And on top of all that, Ezekiel Elliott continued trying to play with a sprained knee, meaning they relied more on Tony Pollard, who had one carry for 31 yards and then six carries for 19 yards.
No wonder Dak was sacked five times, hit eight times and had nine passes defensed.
Even Martin felt culpable, saying, "I don't think we did a great job of giving Dak time and getting comfortable back there. That's on us."
That then is what happens when you don't run the ball well, getting themselves in too many second-and-longs, third-and-longs, inviting a bevy of Chiefs blitzes. And that's a no-no, knowing you would still have to deal with versatile D-lineman Chris Jones, who finished with an AFC Defensive Player of the Week performance laced with five tackles, 3.5 sacks, two tackles for losses, three QB hits, a pass defensed, a forced fumble and a fumble recovery.
Though all pretty predictable with the Cowboys offensive line littered with inexperience.
Then there were missed opportunities. Check this out:
On the game's very first play from scrimmage from the 25-yard line, wideout Michael Gallup smoked Chiefs cornerback Charvarius Ward. But Dak overshot him badly, missing out on a 75-yard touchdown.
Then on the Cowboys' third possession, already down 9-0, they were first-and-10 at the KC 15-yard line. The Cowboys ended up with a Greg Zuerlein 33-yard field goal, meaning they had not moved the ball an inch.
Next, Dak went for it, first-and-10 at the Kansas City 28-yard line with 21 seconds left in the first half. He was short on his pass to Lamb, Ward intercepting in the end zone and Lamb coming down banging his head on the ground, leaving his status for Thursday's game against the Raiders somewhat questionable.
And there was more.
First-and-10 at the Kansas City 17, 10:06 left in the third, down just 16-3 and a touchdown away from making it a one-score game. But, no, having to settle for a 30-yard Zuerlein field goal from the 12.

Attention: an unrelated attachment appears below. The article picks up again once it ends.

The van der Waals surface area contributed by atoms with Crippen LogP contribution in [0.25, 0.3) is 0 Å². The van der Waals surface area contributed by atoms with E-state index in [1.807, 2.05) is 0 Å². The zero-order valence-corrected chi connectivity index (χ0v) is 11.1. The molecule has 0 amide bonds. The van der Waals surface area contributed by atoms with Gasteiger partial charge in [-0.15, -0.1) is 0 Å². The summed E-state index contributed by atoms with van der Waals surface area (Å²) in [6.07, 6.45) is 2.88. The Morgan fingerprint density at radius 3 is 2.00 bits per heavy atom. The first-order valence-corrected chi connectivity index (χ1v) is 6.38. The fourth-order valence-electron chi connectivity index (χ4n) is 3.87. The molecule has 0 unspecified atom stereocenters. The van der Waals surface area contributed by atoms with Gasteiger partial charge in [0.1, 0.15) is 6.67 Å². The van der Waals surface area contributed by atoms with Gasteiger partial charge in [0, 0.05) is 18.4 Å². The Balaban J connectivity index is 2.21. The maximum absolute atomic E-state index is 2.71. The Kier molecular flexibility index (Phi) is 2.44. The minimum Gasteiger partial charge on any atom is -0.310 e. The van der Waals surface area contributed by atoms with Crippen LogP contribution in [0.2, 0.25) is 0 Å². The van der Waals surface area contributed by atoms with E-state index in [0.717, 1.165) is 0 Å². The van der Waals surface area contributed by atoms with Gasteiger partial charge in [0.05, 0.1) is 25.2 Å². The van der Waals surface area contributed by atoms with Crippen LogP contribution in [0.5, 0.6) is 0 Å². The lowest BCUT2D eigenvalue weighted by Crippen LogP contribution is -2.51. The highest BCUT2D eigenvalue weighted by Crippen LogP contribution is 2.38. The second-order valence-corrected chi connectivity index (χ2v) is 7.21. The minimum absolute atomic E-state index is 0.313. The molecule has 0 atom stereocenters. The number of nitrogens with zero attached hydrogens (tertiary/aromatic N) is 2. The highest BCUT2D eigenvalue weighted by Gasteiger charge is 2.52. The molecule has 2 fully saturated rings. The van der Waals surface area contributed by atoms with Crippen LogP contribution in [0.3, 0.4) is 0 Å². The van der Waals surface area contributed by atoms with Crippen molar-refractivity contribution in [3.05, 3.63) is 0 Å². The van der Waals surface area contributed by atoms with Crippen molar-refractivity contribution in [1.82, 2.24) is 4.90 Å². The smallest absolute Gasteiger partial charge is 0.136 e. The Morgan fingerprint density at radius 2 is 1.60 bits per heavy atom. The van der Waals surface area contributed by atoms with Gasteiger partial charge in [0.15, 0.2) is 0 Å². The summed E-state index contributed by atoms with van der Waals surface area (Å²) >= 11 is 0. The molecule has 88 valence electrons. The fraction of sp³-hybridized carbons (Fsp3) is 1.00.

Then on the first play of the fourth quarter, now down 19-6, the Cowboys were first-and-10 at the KC 21-yard line. They went backwards 9 yards to the 30, Zuerlein this time hitting from 48 yards.
And if all that were not enough, with 1:07 to play and still a touchdown away from making it a one-score game, on first-and-10 at the Chiefs' 20-yard line, Dak is intercepted again, this time trying to hit receiver Malik Turner on a slant route that cornerback L'Jarius Sneed picked off.
And even though the Cowboys only gave up 19 points, the fourth time in six games allowing no more than 20, and even though Micah Parsons, forced to play defensive end, finished with two sacks, two tackles for loss, three QB hits and a forced fumble, that was not near enough to compensate for their offensive inadequacies.
And to think on the defensive side of the ball the Cowboys still were without defensive ends Randy Gregory and DeMarcus Lawrence and defensive tackle Neville Gallimore. And with Parsons playing well at defensive end, they missed him badly at linebacker, the Chiefs speed overwhelming the Cowboys.
"Again, our offense didn't hold up our end of the bargain," Martin said. "I think if you would have told us that our defense held them to 19 points, we would have felt pretty damn good about that."
Good enough to win.
See what I mean?